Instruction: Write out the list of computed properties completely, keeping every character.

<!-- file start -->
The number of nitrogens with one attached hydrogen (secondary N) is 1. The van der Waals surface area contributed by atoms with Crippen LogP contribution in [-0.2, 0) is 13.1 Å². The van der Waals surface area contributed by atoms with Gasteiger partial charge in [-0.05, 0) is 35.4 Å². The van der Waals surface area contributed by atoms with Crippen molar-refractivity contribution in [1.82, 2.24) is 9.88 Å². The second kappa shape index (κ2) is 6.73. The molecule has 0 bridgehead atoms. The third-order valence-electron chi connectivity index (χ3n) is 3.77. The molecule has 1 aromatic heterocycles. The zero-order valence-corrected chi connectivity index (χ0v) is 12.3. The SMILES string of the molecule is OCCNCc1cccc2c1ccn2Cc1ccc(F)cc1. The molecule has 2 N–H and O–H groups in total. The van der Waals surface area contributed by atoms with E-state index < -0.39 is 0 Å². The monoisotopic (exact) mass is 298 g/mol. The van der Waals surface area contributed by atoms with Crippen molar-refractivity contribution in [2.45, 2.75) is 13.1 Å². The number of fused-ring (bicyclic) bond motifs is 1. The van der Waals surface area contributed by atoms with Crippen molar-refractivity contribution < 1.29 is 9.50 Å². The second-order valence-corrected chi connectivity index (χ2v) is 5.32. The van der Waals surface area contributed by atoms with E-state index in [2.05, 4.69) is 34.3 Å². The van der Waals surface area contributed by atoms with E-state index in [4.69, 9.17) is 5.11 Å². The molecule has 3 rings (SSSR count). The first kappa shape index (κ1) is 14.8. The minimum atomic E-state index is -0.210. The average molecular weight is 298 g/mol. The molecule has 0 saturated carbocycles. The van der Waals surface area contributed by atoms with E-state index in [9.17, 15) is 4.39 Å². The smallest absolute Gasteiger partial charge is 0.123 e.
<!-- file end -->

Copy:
The number of nitrogens with one attached hydrogen (secondary N) is 1. The van der Waals surface area contributed by atoms with Crippen LogP contribution in [-0.2, 0) is 13.1 Å². The van der Waals surface area contributed by atoms with Gasteiger partial charge in [-0.05, 0) is 35.4 Å². The van der Waals surface area contributed by atoms with Crippen molar-refractivity contribution in [1.82, 2.24) is 9.88 Å². The second kappa shape index (κ2) is 6.73. The molecule has 0 bridgehead atoms. The third-order valence-electron chi connectivity index (χ3n) is 3.77. The molecule has 1 aromatic heterocycles. The zero-order valence-corrected chi connectivity index (χ0v) is 12.3. The SMILES string of the molecule is OCCNCc1cccc2c1ccn2Cc1ccc(F)cc1. The molecule has 2 N–H and O–H groups in total. The van der Waals surface area contributed by atoms with E-state index < -0.39 is 0 Å². The monoisotopic (exact) mass is 298 g/mol. The van der Waals surface area contributed by atoms with Crippen molar-refractivity contribution in [2.45, 2.75) is 13.1 Å². The number of fused-ring (bicyclic) bond motifs is 1. The van der Waals surface area contributed by atoms with Crippen molar-refractivity contribution < 1.29 is 9.50 Å². The second-order valence-corrected chi connectivity index (χ2v) is 5.32. The van der Waals surface area contributed by atoms with E-state index in [2.05, 4.69) is 34.3 Å². The van der Waals surface area contributed by atoms with E-state index in [4.69, 9.17) is 5.11 Å². The molecule has 3 rings (SSSR count). The first kappa shape index (κ1) is 14.8. The minimum atomic E-state index is -0.210. The average molecular weight is 298 g/mol. The molecule has 0 saturated carbocycles. The van der Waals surface area contributed by atoms with E-state index in [9.17, 15) is 4.39 Å². The smallest absolute Gasteiger partial charge is 0.123 e.